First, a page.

Left: James Currie. Right: a portrait of Burns by Archibald Skirving, published in The Works of Robert Burns, by Blackie and Son, Glasgow, 1854.
Date : 29-07-1803
Correspondent : John MurdochCorrespondent Location : Hart Street, London
Recipient : James Currie Recipient Location : Liverpool
Subject : Murdoch writes about recent Burns family affairs.
Dear Doctor, This will be delivered by my much- respected friend, the Reverend Thomas Clarke, one of the preben- daries of Hereford, who although English, is well acquainted with our Scottish bard, and an enthusiastic admirer of his works. He has consequently a great desire of being personally acquainted with the editor ; and as he means to spend two or three days at Liverpool, I take the liberty of requesting, [MS torn]hat if your numerous avocations will permit, you would spend half an hour with him, either at your own house, should you be at leisure when he calls, or at his lodgings. I have no doubt that the pleasure of the interview will be reciprocal._Mr. Clarke is on his way to Scotland, where he means to winter, with his family, who are gone before him. They seem to be so partial to that country that I fear we shall lose them. Mr. C. is particularly acquainted with several of our friends at Edinburgh. Mr. James M?c?Clure wrote me from Dumfries, dated July 8?th?. that poor Frank Wallace Burns came home from Edinburgh in April last in a bad state of health, and that after having all the best medical advice that could be procured, his life was despaired of. When I showed this to Mr. Alderman Shaw, he expressed much concern ; for, (as I suppose you know) this was the lad for whom he had procured the promise of an excellent appointment in the service of the East India Company._Next post brought me the Dumfries weekly journal of the 12th. in which was this paragraph : - “Died, at Dumfries, yesterday, Francis Wallace Burns, second son of the late “celebrated Robert Burns, the Scots bard, in the 14th. year of his age : - “He was a very promising youth” Previous to this intelligence from Dumfries, my daughter had written a particular account to Mrs. Burns of the bad state in which James Glencairn was, so that her affliction must be heavy indeed._ James has been in the sick ward upwards of three months. He has had from time to time a considerable degree of fever; and twice so violent an an inflammation in his eyes that we were under serious apprehensions that he must lose his sight. Dr. Buchan junior, at my request, has visited him several times, and last time he went to see James, he accidentally took another physician of his acquaintance with him. They called on their return from the hospital, and both assured me there was nothing to be apprehended respecting his eye-sight ; and they also pronounced him out of danger with regard to the fever._ Dr. Buchan and the other physician both approved of every thing that has been done by the medical men who are entrusted with the care of the sick._ The surgeon of the hospital happens to be an acquaintance of Dr. Buchan._ Last time, however, that I went to see our dear little boy, I had some conversation with the surgeon, who told me that there is a speck on the eye that was most inflamed ; that at first it was semicircular, but is now roundish and somewhat pyramedal. At the same time, he said that he and the physician that attends to hospital have hopes that it will wear off. Alderman Shaw pays very particular attention to James. He well deserves the civic honours he receives ; for he is an honour to his country. I remain, Dear Doctor, Most sincerely, And respectfully yours, Heart Street, } Bloomsbury Sq: } July 29, 1803 } John Murdoch._ It is a long while since I had the pleasure of seeing Mr. Telford,_ and two years and a half since I had a visit of Mr. Welsh – Just as he went out, a gentleman called upon me, in consequence of the above men- tioned publication, in whose family I have been teaching ever since. I have been honoured with several important visits in consequence of } J. M. having been abecedarian to Burns }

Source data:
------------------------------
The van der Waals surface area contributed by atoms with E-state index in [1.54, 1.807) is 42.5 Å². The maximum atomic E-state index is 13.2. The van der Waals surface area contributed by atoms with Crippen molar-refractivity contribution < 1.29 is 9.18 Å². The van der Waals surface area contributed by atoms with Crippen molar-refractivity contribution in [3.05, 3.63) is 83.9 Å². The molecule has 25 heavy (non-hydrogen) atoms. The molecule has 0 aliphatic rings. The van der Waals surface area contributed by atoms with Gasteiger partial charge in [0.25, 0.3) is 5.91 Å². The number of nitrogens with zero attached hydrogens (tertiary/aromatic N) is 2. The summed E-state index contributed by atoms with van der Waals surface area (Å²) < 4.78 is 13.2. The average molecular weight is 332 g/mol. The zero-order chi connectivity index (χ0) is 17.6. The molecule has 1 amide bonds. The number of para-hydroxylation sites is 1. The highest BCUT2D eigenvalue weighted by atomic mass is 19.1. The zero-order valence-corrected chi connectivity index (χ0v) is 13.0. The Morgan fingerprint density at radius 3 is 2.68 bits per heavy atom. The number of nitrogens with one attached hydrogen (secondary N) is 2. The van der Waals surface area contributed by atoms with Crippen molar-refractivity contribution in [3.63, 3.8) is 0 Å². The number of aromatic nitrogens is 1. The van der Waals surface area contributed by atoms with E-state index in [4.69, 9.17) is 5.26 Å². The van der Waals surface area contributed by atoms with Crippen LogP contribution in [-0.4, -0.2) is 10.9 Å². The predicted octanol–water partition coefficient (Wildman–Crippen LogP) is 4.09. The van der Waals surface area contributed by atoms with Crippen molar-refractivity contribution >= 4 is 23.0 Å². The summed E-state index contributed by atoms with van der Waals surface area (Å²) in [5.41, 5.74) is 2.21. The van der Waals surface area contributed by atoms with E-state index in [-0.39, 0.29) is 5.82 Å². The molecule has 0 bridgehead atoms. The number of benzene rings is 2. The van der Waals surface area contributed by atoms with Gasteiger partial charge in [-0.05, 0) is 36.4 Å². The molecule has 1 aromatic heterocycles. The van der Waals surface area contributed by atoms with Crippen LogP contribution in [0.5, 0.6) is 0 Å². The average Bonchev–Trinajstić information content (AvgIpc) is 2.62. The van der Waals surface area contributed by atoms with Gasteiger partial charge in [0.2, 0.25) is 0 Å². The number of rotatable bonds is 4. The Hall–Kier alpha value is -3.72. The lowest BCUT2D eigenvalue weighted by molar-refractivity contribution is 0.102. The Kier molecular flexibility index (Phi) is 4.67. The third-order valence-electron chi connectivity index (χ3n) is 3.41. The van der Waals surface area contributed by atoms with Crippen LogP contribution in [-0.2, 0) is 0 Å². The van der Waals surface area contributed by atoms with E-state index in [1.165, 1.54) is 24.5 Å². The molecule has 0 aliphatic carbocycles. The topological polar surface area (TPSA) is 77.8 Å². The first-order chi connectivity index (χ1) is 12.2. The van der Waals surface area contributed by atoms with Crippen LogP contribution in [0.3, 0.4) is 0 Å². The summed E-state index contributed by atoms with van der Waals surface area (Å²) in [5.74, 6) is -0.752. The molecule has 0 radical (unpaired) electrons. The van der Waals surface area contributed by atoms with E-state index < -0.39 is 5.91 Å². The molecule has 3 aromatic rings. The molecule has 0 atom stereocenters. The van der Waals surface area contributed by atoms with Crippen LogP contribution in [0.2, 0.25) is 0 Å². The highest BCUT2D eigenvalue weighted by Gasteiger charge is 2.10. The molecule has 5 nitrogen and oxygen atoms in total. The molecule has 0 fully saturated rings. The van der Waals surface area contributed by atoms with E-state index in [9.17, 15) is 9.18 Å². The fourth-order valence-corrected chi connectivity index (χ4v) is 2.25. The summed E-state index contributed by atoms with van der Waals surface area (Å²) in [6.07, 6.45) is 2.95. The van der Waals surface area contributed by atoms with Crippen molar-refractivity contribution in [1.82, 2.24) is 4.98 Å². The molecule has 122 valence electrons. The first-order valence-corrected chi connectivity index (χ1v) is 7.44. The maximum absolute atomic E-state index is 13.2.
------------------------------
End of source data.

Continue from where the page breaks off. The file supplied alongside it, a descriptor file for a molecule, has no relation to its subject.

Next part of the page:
Notes :

Reverend Thomas Clarke: (?1756-1818), who went on to publish A Letter to Mr Cobbett on his opinions respecting the Slave Trade (1806).

James McClure: friend of the poet, buried in St Michael’s Churchyard, Dumfries who busied himself on behalf of the Burns family in the early nineteenth century.

Frank Wallace Burns: Francis Wallace Burns (1789-1803) Burns second son by Jean Armour, named for Mrs Dunlop and honouring her descent from the family of William Wallce.

Alderman Shaw: Sir James Shaw (1764-1843), born in Kilmarnock and benefactor to Burns’s children after the poet’s death; he became Lord Mayor of London in 1805.

James Glencairn James Glencairn Burns (1794-1865) third surviving son of Burns, who joined the East Indies Company as a cadet rising to the rank of Major.

Dr. Buchan junior: son of Dr William Buchan (1729-1805) pioneer of public hygiene.

Mr. Telford:(1757–1834), Famous Scottish civil engineer.

Mr. Welsh: not identified.

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